top of page


a reconstruction of Peter Jackson's Middle-Earth trilogy

This editing project was completed during the Covid-19 pandemic. It is a re-edit and response to Peter Jackson's films of 'The Hobbit' (2012-2013). It uses footage from the action fantasy films and transposes them using different music, transitions and motifs. It is an attempt to turn a major blockbuster film into something more theatrical and operatic. It seeks to draw on themes that concerned the author J.R.R. Tolkien (namely Northern mythology and a sense of place), and experiment with bringing a Hollywood film into the context of theatre.

The principle behind the project was to experiment with the existing footage, shifting it into something surreal by juxtaposing it with other archival footage.


It is a film 'after' Jackson's work. An inspiration was the Wooster Group's reconstruction of Richard Burton's film version of 'Hamlet'. To some extent, the film could be treated as a living scenography with a fragmented, scripted performance to be enacted alongside. 

What was most intriguing about 'The Hobbit' was the narrative structure. In many ways, it is quite a traditional structure of one character journeying from one episodic obstacle to the next. However, the structure of the book is difficult to translate to film because there are thirteen interchangeable dwarves and the obstacles are incidental. The trolls, spiders, wolves, bears, goblins etc. have tenuous connections to the themes and characters. 


Additionally, there are two anti-climaxes: the company arrive at the Lonely Mountain but the dragon is killed by a side character - Bard in Laketown. The main characters - Thorin and Bilbo - don't really conclude the confrontation with Smaug the dragon, which the story has been building towards. This convolutes and confuses the quest.


The second anti-climax is the battle of the five armies. The whole quest is about the dragon but it is not the final part of the story. In the book, the climax is a battle in which Bilbo gets knocked unconscious and hardly witnesses. All of these factors make the story structure unconventional. If you were to write 'The Hobbit' as one story leading to one climax, there would be fewer dwarves (or some would be killed by the various monsters they meet on the way), killing the dragon would be the primary focus or perhaps Bilbo would be used to bait the dragon outside of the mountain, and the climax would be battling the dragon in order to reclaim the mountain – perhaps Thorin would slay the dragon but sacrifice himself in doing so. This structure would be more conventional and build to an obvious crescendo where the primary antagonist (Smaug) is defeated by one of the primary heroes (Bilbo or Thorin). The battle of the five armies changes the stakes, which shift once the dragon is dead. However, Tolkein’s story does not need to be conventional or follow the structure of a Disney film. There is something more interesting about Bard killing Smaug as Bard becomes the hero that Thorin could never be. Thorin feels guilt and envy for Bard “the dragon slayer” because Bard takes the glory of bagging the dragon. Bard also faces the full desolation of Smaug with the destruction of Lake Town. The battle also represents something common in Tolkein’s work – that even if evil is defeated, it leaves scars that can be more complicated and psychological. In 'The Lord of the Rings' books (not in the films), the scouring of the Shire is a bitter epilogue that means that even though the ring was destroyed, the homeland still fell into ruin. Throughout the books and films, the Shire is so important to the hobbits because it represents the preservation of an idyllic life and the good in the world that they are fighting for. Preserving an ideal is never possible and Frodo returns, unable to rejoin the life he previously had. Many have suggested that this is an allegory of PTSD that Tolkien may have suffered after WWI, though Tolkien famously didn’t intend his works to be interpreted in a directly allegorical sense. The battle of the five armies has a similar purpose to the scouring of the Shire. It is a reminder that by removing a threat, different forms of evil can take its place. In an interview, Benedict Cumberbatch likened the death of Smaug to the fall of the dictatorial regime of Saddam Hussein in Iraq and the consequent rise of ISIS. When the dragon falls, it does not solve all of Thorin’s problems - it fragments and complicates them.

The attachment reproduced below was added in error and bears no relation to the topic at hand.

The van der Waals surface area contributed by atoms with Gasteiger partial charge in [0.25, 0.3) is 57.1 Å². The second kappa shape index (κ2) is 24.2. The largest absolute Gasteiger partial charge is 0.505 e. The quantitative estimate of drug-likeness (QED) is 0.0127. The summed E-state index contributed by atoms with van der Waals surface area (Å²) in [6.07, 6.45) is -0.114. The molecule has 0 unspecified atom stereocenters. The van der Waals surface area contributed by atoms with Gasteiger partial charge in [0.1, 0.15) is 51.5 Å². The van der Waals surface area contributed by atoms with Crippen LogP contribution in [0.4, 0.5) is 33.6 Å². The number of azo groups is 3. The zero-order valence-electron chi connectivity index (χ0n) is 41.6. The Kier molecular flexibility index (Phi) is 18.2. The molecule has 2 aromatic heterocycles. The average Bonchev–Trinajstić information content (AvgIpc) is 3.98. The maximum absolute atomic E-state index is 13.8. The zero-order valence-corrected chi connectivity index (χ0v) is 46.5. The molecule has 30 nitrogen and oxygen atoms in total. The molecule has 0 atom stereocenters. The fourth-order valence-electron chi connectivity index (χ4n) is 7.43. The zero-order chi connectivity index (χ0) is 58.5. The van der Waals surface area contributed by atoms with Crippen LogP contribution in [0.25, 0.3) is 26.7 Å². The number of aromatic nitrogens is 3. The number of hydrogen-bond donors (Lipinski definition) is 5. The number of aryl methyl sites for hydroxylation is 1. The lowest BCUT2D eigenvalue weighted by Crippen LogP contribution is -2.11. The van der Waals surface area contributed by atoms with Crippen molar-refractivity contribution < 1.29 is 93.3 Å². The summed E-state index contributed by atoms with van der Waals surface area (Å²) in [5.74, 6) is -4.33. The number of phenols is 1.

Another issue concerns the role of the protagonist – is the hero of the story Bilbo or Thorin? Bilbo would be the obvious answer but much of the stakes of the story and the conflicts are to do with Thorin. As is the case in much of Tolkein’s mythology, the hobbit character Bilbo serves the role of an unreliable narrator. To some extent, 'The Hobbit' is a portrait of the warrior Thorin Oakenshield by Bilbo Baggins. Through the way Bilbo portrays Thorin, we understand the character of Bilbo. In practice, both characters had objectives and obstacles. The audience had to be put in Bilbo’s point of view as much as possible even if he is not the subject of his story, despite the titular name.

Copyright Note: Arctic Lion Theatre do not own any footage from Warner Bros. the Hobbit films or the other archival material used. The films can only be watched if existing physical or digital copies have been purchased of the originals. The project was made not for profit, under fair use, and only as an experiment in dramatising film criticism.

Screen Shot 2023-08-05 at 02.29_edited.j
Screen Shot 2023-08-05 at 02.25_edited.j
Screen Shot 2023-08-05 at 02.30_edited.j
Screen Shot 2023-08-05 at 02.26_edited.j
Screen Shot 2023-08-05 at 02.26_edited.j
Screen Shot 2023-08-05 at 02.31_edited.j
Screen Shot 2023-08-05 at 02.30_edited.j
bottom of page